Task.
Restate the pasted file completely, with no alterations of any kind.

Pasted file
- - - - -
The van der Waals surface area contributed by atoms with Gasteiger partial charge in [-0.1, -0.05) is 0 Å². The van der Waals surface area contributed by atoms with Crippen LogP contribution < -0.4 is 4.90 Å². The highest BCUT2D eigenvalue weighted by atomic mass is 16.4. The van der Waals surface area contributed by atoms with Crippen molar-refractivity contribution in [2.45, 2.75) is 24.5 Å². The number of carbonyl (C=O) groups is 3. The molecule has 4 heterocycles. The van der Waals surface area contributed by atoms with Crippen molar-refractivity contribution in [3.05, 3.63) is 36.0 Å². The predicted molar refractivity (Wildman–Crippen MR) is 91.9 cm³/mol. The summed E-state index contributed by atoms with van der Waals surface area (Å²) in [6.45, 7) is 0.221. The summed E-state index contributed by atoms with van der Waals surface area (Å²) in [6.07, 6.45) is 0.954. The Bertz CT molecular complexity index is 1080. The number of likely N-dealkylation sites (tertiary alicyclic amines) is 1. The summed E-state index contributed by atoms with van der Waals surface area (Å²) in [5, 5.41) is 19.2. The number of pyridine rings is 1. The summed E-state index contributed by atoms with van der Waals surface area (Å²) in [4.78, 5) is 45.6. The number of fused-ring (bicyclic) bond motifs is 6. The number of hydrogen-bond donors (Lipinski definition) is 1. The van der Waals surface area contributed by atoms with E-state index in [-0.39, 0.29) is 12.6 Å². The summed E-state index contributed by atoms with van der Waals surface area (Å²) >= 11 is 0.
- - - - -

The van der Waals surface area contributed by atoms with Gasteiger partial charge in [-0.1, -0.05) is 0 Å². The van der Waals surface area contributed by atoms with Crippen LogP contribution < -0.4 is 4.90 Å². The highest BCUT2D eigenvalue weighted by atomic mass is 16.4. The van der Waals surface area contributed by atoms with Crippen molar-refractivity contribution in [2.45, 2.75) is 24.5 Å². The number of carbonyl (C=O) groups is 3. The molecule has 4 heterocycles. The van der Waals surface area contributed by atoms with Crippen molar-refractivity contribution in [3.05, 3.63) is 36.0 Å². The predicted molar refractivity (Wildman–Crippen MR) is 91.9 cm³/mol. The summed E-state index contributed by atoms with van der Waals surface area (Å²) in [6.45, 7) is 0.221. The summed E-state index contributed by atoms with van der Waals surface area (Å²) in [6.07, 6.45) is 0.954. The Bertz CT molecular complexity index is 1080. The number of likely N-dealkylation sites (tertiary alicyclic amines) is 1. The summed E-state index contributed by atoms with van der Waals surface area (Å²) in [5, 5.41) is 19.2. The number of pyridine rings is 1. The summed E-state index contributed by atoms with van der Waals surface area (Å²) in [4.78, 5) is 45.6. The number of fused-ring (bicyclic) bond motifs is 6. The number of hydrogen-bond donors (Lipinski definition) is 1. The van der Waals surface area contributed by atoms with E-state index in [-0.39, 0.29) is 12.6 Å². The summed E-state index contributed by atoms with van der Waals surface area (Å²) >= 11 is 0.